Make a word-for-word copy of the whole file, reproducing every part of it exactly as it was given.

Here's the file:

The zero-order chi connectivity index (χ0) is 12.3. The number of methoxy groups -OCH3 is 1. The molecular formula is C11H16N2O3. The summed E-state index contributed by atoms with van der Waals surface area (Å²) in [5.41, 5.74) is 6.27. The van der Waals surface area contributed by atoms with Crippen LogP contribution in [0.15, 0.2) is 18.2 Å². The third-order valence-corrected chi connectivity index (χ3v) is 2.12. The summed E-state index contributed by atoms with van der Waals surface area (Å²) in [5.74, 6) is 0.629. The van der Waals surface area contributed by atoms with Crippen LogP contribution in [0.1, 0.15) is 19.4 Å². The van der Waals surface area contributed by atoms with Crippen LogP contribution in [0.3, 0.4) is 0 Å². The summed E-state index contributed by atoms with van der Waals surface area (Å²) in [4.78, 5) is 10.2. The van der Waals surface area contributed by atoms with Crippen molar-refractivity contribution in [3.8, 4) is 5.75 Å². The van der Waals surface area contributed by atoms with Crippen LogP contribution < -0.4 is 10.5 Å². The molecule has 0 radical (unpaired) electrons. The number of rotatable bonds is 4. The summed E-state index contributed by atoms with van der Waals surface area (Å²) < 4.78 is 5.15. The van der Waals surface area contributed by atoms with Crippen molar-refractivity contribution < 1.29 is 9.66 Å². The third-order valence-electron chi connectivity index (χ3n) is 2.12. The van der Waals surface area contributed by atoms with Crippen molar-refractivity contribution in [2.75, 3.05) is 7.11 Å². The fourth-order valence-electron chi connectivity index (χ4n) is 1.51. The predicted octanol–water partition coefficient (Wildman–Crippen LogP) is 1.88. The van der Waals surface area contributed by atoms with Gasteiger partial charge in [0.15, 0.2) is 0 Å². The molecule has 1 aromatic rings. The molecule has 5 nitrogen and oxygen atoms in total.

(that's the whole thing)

The zero-order chi connectivity index (χ0) is 12.3. The number of methoxy groups -OCH3 is 1. The molecular formula is C11H16N2O3. The summed E-state index contributed by atoms with van der Waals surface area (Å²) in [5.41, 5.74) is 6.27. The van der Waals surface area contributed by atoms with Crippen LogP contribution in [0.15, 0.2) is 18.2 Å². The third-order valence-corrected chi connectivity index (χ3v) is 2.12. The summed E-state index contributed by atoms with van der Waals surface area (Å²) in [5.74, 6) is 0.629. The van der Waals surface area contributed by atoms with Crippen LogP contribution in [0.1, 0.15) is 19.4 Å². The van der Waals surface area contributed by atoms with Crippen LogP contribution in [0.3, 0.4) is 0 Å². The summed E-state index contributed by atoms with van der Waals surface area (Å²) in [4.78, 5) is 10.2. The van der Waals surface area contributed by atoms with Crippen molar-refractivity contribution in [3.8, 4) is 5.75 Å². The van der Waals surface area contributed by atoms with Crippen LogP contribution < -0.4 is 10.5 Å². The molecule has 0 radical (unpaired) electrons. The number of rotatable bonds is 4. The summed E-state index contributed by atoms with van der Waals surface area (Å²) < 4.78 is 5.15. The van der Waals surface area contributed by atoms with Crippen molar-refractivity contribution < 1.29 is 9.66 Å². The third-order valence-electron chi connectivity index (χ3n) is 2.12. The van der Waals surface area contributed by atoms with Crippen molar-refractivity contribution in [2.75, 3.05) is 7.11 Å². The fourth-order valence-electron chi connectivity index (χ4n) is 1.51. The predicted octanol–water partition coefficient (Wildman–Crippen LogP) is 1.88. The van der Waals surface area contributed by atoms with Gasteiger partial charge in [0.15, 0.2) is 0 Å². The molecule has 1 aromatic rings. The molecule has 5 nitrogen and oxygen atoms in total.